Leeds United: Midfielder Phillips is lynchpin of the Bielsa revolution

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Head coach Marcelo Bielsa has been explaining how Leeds-born Kalvin Phillips is a key cog in the way the Whites play – and how he hopes the midfielder can play every match this season. PHIL HAY reports.

There was some suggestion in the quiet weeks of summer of Marcelo Bielsa making a centre-back of Kalvin Phillips. Instead, Leeds United’s head coach is creating a metronome.

Kalvin Phillips

Kalvin Phillips

The first two weeks of this season have danced to the ticking of Phillips’ industry, busy in the background while Leeds conduct a concerto around him.

Versatility is at the root of much of Bielsa’s work with his players but Phillips, in a guise which redefines the concept of deep-lying, finds himself in the most clear-cut of jobs. Bielsa creates squads with a choice of two players in each position but two games into the Championship year, his holding midfielder is the one he would struggle to replace like-for-like: specific, tailored and indispensable.

Bielsa watched highlights of Leeds until the small hours before taking the job at Elland Road in June and he was quickly drawn to the strength and simplicity of Phillips’ game.

The 22-year-old has shown those traits from the day of his debut – a player who famously covered more then 13km on his fourth start at Bristol City in 2015 – but Bielsa has prised him out of a generic midfield mindset and reinvented him as his lynchpin, behind a ruthless attacking mob.

Marcelo Bielsa.

Marcelo Bielsa.

Between the incessant tackling, short-and-sharp passing in tight areas and positioning which allows Bielsa’s full-backs, Luke Ayling and Barry Douglas, to tear forward blind, Leeds have depended on Phillips’ presence. No frills, no nonsense but a level of effectiveness which Bielsa doubts he could substitute perfectly if Phillips was to pull up injured.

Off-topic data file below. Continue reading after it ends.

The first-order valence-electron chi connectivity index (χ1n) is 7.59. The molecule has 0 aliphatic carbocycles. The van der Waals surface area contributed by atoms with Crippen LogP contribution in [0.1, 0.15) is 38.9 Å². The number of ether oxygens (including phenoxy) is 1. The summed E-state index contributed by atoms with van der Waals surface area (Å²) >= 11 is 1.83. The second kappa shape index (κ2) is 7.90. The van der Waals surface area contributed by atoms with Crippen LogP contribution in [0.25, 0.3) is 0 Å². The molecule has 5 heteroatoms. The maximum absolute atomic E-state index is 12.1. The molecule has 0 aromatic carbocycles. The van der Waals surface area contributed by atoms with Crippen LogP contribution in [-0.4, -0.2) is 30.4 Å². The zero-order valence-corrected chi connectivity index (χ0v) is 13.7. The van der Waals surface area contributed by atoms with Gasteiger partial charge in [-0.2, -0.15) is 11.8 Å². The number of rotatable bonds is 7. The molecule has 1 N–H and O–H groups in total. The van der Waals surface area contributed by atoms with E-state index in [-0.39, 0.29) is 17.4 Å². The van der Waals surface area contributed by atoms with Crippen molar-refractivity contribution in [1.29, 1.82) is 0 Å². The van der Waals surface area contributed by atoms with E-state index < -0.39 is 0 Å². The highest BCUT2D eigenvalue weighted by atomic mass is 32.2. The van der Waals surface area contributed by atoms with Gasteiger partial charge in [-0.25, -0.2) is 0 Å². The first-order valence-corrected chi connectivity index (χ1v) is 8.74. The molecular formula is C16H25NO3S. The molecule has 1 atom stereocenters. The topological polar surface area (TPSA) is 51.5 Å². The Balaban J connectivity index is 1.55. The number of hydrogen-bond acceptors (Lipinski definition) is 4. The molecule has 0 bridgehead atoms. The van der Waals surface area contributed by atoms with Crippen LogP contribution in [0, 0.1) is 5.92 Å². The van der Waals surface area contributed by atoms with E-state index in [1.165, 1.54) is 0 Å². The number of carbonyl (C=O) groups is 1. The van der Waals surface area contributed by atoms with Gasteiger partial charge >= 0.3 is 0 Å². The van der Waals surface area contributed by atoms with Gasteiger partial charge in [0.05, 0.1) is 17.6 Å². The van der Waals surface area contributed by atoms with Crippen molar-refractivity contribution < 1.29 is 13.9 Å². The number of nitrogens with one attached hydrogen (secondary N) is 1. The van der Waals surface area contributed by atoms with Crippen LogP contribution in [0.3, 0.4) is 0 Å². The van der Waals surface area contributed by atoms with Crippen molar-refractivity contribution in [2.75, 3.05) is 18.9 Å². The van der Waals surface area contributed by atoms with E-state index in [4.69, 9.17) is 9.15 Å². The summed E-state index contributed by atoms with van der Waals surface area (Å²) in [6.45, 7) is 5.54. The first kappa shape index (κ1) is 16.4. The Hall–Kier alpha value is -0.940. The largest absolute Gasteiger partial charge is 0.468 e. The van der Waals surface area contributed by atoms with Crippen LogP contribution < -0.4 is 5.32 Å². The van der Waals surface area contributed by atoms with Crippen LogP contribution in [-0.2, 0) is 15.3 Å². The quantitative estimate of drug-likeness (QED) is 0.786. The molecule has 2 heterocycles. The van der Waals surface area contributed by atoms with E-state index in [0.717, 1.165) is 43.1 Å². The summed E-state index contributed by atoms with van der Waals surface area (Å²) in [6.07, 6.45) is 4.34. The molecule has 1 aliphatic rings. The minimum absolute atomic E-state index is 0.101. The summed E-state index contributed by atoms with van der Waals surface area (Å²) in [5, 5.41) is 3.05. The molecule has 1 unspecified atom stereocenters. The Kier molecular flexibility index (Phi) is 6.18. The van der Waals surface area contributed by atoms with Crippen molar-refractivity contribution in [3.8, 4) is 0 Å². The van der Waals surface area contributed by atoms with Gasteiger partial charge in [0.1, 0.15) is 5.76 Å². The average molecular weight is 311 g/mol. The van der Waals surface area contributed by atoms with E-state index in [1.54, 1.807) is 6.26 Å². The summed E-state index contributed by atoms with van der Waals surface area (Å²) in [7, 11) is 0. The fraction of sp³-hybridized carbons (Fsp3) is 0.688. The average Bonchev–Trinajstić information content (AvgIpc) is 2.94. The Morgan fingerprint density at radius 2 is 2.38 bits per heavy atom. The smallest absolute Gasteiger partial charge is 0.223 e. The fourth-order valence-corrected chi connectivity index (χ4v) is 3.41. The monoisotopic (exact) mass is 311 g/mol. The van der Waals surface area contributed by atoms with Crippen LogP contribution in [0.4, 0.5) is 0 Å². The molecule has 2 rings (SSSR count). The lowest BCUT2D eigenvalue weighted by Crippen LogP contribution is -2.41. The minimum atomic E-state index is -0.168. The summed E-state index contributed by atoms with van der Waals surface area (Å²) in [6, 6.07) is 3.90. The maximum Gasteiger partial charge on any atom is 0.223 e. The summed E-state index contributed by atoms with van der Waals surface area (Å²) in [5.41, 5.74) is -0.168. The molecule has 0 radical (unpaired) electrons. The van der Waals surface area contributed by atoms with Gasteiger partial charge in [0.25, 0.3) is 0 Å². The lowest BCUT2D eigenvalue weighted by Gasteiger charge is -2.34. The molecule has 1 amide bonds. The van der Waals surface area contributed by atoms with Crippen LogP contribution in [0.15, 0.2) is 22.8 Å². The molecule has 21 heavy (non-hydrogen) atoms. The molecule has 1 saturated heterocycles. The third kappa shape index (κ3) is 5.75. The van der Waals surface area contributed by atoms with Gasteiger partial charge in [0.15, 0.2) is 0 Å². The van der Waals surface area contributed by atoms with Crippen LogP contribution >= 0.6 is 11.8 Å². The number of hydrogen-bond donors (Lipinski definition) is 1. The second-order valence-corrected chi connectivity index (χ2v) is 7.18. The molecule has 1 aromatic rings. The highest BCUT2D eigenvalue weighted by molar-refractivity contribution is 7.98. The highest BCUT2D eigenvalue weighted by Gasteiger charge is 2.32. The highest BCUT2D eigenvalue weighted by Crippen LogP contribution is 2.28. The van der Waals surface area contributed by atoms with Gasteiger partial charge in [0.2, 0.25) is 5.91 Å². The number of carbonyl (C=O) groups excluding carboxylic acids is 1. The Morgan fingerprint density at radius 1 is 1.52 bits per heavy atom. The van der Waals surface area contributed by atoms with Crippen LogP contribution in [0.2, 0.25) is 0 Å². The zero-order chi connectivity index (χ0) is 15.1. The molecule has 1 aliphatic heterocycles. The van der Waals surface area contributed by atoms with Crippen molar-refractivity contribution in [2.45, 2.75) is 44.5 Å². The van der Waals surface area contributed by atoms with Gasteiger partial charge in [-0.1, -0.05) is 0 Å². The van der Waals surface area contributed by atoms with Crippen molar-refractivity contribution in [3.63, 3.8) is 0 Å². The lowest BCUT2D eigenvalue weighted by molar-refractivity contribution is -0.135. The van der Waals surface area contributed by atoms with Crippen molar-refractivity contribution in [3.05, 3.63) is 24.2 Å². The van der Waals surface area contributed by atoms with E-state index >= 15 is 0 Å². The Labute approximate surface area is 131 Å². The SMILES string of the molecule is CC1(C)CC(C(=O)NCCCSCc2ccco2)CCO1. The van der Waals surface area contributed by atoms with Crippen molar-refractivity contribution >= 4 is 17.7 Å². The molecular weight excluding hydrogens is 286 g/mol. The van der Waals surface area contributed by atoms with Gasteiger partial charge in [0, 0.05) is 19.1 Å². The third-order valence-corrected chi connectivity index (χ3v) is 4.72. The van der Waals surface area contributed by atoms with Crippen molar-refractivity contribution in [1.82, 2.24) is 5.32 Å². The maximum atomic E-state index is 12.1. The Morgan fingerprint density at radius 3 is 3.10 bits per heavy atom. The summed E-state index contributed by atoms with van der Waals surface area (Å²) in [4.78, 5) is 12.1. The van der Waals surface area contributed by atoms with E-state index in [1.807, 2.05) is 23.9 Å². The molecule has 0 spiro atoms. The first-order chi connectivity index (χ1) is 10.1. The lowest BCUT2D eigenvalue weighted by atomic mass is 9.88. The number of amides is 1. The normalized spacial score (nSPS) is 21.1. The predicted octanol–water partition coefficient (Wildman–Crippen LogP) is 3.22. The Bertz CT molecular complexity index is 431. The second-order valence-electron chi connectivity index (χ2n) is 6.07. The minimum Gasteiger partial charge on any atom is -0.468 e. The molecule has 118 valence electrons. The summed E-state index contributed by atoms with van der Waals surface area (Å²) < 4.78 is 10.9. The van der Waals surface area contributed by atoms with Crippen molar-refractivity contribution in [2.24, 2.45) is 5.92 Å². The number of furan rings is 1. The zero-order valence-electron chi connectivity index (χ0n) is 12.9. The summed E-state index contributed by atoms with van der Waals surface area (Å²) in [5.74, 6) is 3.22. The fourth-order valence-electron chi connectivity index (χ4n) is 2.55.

It was no coincidence that in a team showing eight changes for Tuesday’s League Cup win over Bolton Wanderers, the midfielder retained his place.

“He’s a practical player who plays simply,” Bielsa said. “He’s good from a defensive point of view, he has a very good long pass and he has good orientation of the game.

“He’s very good at getting the ball and putting it into another space, a better space. He’s very good when he has to cover the team when our full-backs go in attack. And when we are outnumbered, he is very good with his defending.”

Mateuz Klich

Mateuz Klich

Bielsa made a habit in previous jobs of transforming midfielders into centre-backs, his way of raising the standard of passing from the back. The most successful example is Javi Martinez, the Spaniard who Bielsa manipulated successfully at Athletic Bilbao and who Bilbao sold to Bayern Munich for almost £40m. Phillips’ conversion has been more partial: a midfielder still but one who drops into Leeds’ backline when Bielsa’s side are committed up front.

On Tuesday, at points in the first half, United had everyone bar goalkeeper Jamal Blackman in Bolton’s half. Phillips took up position on the halfway line and directed other players forwards; the last man rather than a central defender.

For a while last season, when Thomas Christiansen was head coach and before the early zip of Christiansen’s tactics disappeared, Phillips found goals in his feet scoring five times in the first three months.